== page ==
Saturday, April 18, 2015

Snowy Riding on Loveland Pass

Well, the forecasted "big snow storm" never did really materialize for us in the metro Denver area.  The computer models had ranged from several inches to a couple of feet of snow accumulation, we got pretty much squat.

It was under brightening skies, the sun forcing its way through disappearing overcast clouds, as I rode the I-70 Super Slab with Scarlett, my 2014 URAL Patrol Sidecar Rig.  There was a big slow down on the western side of Floyd Hill and before the twin tunnels near Idaho Springs but no one was stupid and no accidents happened.

As we climbed higher and higher, snow began to fall first sporadically then lightly once we passed the Bakerville exit.  Semi-Trailer Trucks were pulling off into the "chain up" parking areas next to the highway as the "Chain Laws" enforced lights on the signs started flashing amber.

Traffic remained reasonably slow as we slowly approached the Continental Divide mountain peaks.  Scarlett and I turned off at the junction with US6 or Loveland Pass Road.  The roads had been wet since Georgetown and remained so as we climbed the road towards the summit.  There was plenty of snow on the hillsides next to the road, and the nearby peaks were shrouded as if in fog but really it was falling snow up in the heights.

I rode past the Loveland Ski Area, choked full of cars with more cars seeking non-existent parking spaces as skiers tried to squeeze a few more runs out of the ski season.  I was passed, on double-yellow sections of road mind you, by impatient a-holes in cages as they  raced to A-Basin probably to just stand in lines there waiting to ski.  Apparently, maintaining 30 mph, in a 30 mph zone, in sub-optimal traction and weather conditions was something unreasonable for me to be doing.

It would now lightly the whole time I cruised about the summit area of Loveland Pass.  Gray lighting conditions, no real views of the nearby peaks, and lots of skiers and snow-boarders being ferried up to the summit so they could ski down to lower sections.

 The requisite picture of the summit sign

 Looking back towards the east side of the Continental Divide

 Near the last hairpin turn before A-Basin, I dared not wander too
far away from the road since although the snow wasn't deep, 
it was very slick.

 Walking over to the edge, a view of the A-Basin Ski Resort.



 Returning back towards the summit from the west side of 
Loveland Pass.

 Nearing the summit, there were some nice cloud formations
framing the snowy hillsides.


 I tried a photoshop filter on the above picture, it brought
out the snow clouds but doesn't look quite right.

 Stopped at the bridge that crosses Georgetown Lake for
pictures of the surroundings.



The sun broke out and dried out the roads some time after I 
left Idaho Springs behind me as I descended towards Denver
using US40.

I swung by Red Rocks Park on the way home, thinking that the rock formations would look nice with snow on them.  I found the entire area dry as a bone with the flat afternoon sunn making the rocks look more brown than red.  

It was also quite warm to me so I shed a couple of layers and enjoyed the now cool temperatures as I motored on home via US285.  Bright sunshine in the front range, snow clouds at the Continental Divide, that's Colorado for you!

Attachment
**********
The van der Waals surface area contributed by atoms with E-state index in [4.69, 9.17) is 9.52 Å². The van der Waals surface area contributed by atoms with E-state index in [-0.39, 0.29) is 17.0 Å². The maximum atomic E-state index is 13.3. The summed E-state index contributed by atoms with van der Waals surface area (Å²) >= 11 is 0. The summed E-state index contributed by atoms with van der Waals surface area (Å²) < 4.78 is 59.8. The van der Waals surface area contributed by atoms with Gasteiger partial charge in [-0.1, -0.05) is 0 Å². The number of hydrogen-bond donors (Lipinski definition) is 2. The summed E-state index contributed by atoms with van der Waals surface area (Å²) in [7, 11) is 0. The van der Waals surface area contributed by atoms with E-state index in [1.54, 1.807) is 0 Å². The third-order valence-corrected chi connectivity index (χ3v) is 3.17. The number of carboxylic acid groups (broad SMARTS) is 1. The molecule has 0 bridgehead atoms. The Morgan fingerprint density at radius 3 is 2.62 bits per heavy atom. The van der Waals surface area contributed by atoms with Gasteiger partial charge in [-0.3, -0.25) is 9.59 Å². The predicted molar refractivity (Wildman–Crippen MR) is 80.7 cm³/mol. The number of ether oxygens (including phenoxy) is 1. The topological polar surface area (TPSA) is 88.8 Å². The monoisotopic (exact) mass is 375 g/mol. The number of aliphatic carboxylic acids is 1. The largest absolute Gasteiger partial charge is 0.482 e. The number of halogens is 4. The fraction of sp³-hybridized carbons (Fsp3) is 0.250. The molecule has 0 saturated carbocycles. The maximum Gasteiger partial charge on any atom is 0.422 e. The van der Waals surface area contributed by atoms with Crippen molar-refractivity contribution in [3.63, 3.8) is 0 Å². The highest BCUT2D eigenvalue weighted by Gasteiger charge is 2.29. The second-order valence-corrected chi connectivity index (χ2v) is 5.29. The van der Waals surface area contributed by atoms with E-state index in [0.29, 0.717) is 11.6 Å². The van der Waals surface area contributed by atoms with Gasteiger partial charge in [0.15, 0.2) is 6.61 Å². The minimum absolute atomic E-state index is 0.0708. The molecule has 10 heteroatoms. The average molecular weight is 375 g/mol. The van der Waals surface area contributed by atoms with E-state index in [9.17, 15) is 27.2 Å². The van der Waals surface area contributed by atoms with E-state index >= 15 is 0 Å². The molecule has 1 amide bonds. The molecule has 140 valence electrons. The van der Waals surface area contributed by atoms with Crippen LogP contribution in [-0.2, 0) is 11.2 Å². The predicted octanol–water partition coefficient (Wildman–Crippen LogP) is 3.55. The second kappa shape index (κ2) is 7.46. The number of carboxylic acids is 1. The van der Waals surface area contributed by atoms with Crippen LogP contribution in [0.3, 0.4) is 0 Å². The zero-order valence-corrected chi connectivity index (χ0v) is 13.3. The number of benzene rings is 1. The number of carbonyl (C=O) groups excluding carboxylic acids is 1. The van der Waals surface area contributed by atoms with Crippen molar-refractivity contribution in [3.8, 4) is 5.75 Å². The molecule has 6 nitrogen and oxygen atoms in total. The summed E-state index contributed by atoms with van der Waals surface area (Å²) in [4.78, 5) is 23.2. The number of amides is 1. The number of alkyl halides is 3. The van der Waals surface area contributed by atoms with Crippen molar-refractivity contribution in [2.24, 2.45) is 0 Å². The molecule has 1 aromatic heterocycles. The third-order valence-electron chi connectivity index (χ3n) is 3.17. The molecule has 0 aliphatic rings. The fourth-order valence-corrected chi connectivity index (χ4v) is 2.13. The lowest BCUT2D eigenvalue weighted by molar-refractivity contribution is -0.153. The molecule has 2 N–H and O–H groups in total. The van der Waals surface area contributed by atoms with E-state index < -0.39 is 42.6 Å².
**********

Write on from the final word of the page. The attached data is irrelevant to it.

13 comments:

Richard M said...

You truly sound disappointed due to the lack of snow. Some would question your sanity, but then again, you're in CO and the local economy does well in the winter with snow sports. But after the week in Barrow, I'm fine with 50°F weather. It was -9°F this morning…

Spat said...

Dom brave man you are and always to go the extra mile for an ultimate ride, in search of snow. Speaking of, want more? come join us in Moab it'll be snowy in the morning heading up over the passes.
I enjoy every mile you share with us

Diamond Dave said...

Well not actually squat, six to eight inches of wet snow that didn't stick is more like it.

Charlie6 said...

Funny you should say that about my sanity....had a short conversation with a skier at the summit and both agreed that we were all nuts to be out there today. :).

Charlie6 said...

Thanks Spat, if I do end up going it won't be till latter half of this coming week. :(

Charlie6 said...

It was basically fat rain Dave, I stand by my statement. Thanks for commenting though.

Diamond Dave said...

it was snow. rain isnt white.

SonjaM said...

Oh my, what will you do in summer? When there's no snow? Might I then suggest the other extreme: the quest for a desert?

Charlie6 said...

SonjaM...summer tends to be the slow riding season for me, as you know. Heat and riding gear don't make for a lot of fun and I must follow ATGATT. Desert terrain tends to remind me of my time in Saudi Arabia and Iraq....not great memories.

Vincent Santamaria said...

Dom,
Enjoyed you blog as usual.
Send some of that cold weather down to Floriduh. We have been running our A/C all winter.

Charlie6 said...

Vincent, thanks for commenting and reading my meanderings....as to sending some cold your way....you may have to move closer to here.

Trobairitz said...

It sounds like a great day that would have been a little better had the skiers been a little saner with their driving.

As always though, beautiful pictures. I'd much rather see the snow in pictures than actually have to deal with it in person. Half an inch will shut down our town and close schools. We just shake our heads. Never had a snow day in BC.

Charlie6 said...

Thanks Trobairitz, Martha (school nurse) and the boys have been known to do "snow dances" in order to get a snow day...but it takes quite a bit to shut down schools here....